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  1. #61
    shadow boxer strawberries's Avatar
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    Quote Originally Posted by erm View Post
    Beauty is entirely subjective, intelligence is not. Intelligence has direct benefits over its absence. Thinking beauty is important has no direct benefits over thinking it's unimportant.

    If you could convince someone with an ugly self-perception that beauty didn't matter, it would solve all of their problems on the issue. Their self-esteem would never take a hit again due to appearances, and they would judge less by them.
    there are objective standards of attractiveness: health, symmetry, pedomorphy, hip to waist ratio... we are biologically wired to value physical attractiveness as it suggests fertility.

    i can't say whether the experience was ultimately positive or negative for those women, as i don't know them or what they experienced during the programme. hopefully they were able to form some new positive associations regarding their body. to try to convince these women that their appearance doesn't mattter would be condescending. there has been much research done on the benefits of being attractive: higher salaries, more successful interpersonal relationships, better treatment by the legal system etc.

    interestingly, lark had rodin's thinker statue as an avatar for a while. i remember lark being quite unimpressed when someone brought it up in the 'what's the gayest thing you do' thread. it's a beautiful bronzed form of a naked man - stripped of everything but his meditative thoughts.

    does rendering an image in bronze make it somehow more virtuous than a photograph? or are we upset that the photographer's subjects are women? :rolli:

    i'm glad that rodin didn't feel compelled to smother his thinker's superb musculature with modesty.

    rodin on the thinker:


    The Thinker has a story. In the days long gone by I conceived the idea of the Gates of Hell. Before the door, seated on the rock, Dante thinking of the plan of the poem behind him... all the characters from the Divine Comedy. This project was not realized. Thin ascetic Dante in his straight robe separated from all the rest would have been without meaning. Guided by my first inspiration I conceived another thinker, a naked man, seated on a rock, his fist against his teeth, he dreams. The fertile thought slowly elaborates itself within his brain. He is no longer a dreamer, he is a creator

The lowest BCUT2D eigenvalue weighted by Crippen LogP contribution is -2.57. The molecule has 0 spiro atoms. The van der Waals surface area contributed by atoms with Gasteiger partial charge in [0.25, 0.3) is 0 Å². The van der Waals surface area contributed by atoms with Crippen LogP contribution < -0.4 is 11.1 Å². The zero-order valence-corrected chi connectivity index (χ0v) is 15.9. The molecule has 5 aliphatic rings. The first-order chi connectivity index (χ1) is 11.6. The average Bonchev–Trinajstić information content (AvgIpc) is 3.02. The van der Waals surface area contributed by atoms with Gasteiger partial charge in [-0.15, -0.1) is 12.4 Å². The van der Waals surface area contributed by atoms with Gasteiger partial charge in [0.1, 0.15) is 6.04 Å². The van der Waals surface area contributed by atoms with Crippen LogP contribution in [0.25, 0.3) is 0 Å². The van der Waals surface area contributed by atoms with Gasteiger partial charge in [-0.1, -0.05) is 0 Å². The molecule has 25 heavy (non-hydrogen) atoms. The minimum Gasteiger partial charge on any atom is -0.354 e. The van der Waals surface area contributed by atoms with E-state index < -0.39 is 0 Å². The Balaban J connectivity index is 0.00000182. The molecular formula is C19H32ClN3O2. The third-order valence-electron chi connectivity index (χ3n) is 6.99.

2. #62
    Minister of Propagandhi ajblaise's Avatar
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    Quote Originally Posted by Metaphor View Post
    Servitude existed prior to Christian religion.
    Very true.

    Even the Jesus Christ character and most of the Bible isn't original. Christianity copied the Messiah, the resurrection, the final judgment, the virgin birth, the dying on a cross, the born on December 25th, the 3 wise men, the gold, myrrh and frankincense thing, the Last Supper with the 12 Disciples, etc....

    All that was copied from Mithra and Zoroastrianism. An earlier religion. Plagiarism!! Blatant. Or the largest coincidence ever? Wouldn't God be more original than to copy an earlier false religion? If a God exists, it's for damn sure not a Christian one, IMO.

  3. #63
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    Quote Originally Posted by strawberries View Post
    there are objective standards of attractiveness: health, symmetry, pedomorphy, hip to waist ratio... we are biologically wired to value physical attractiveness as it suggests fertility.
    They aren't objective. As soon as one person doesn't find something attractive, it is not objectively attractive. A homosexual male is a simple example of someone not finding any of that attractive.

    Beauty is entirely in the subject. Intelligence is vague and ambiguous, but when a clear definition is used, it is entirely in the object.

    For all we know those results are influenced more by culture than biology, but that's besides the point. Even if it was "wired" into us, we can still change that (with varied levels of extremity), but that is again besides the point. Just wanted to mention them.

    Quote Originally Posted by strawberries View Post
    to try to convince these women that their appearance doesn't mattter would be condescending. there has been much research done on the benefits of being attractive: higher salaries, more successful interpersonal relationships, better treatment by the legal system etc.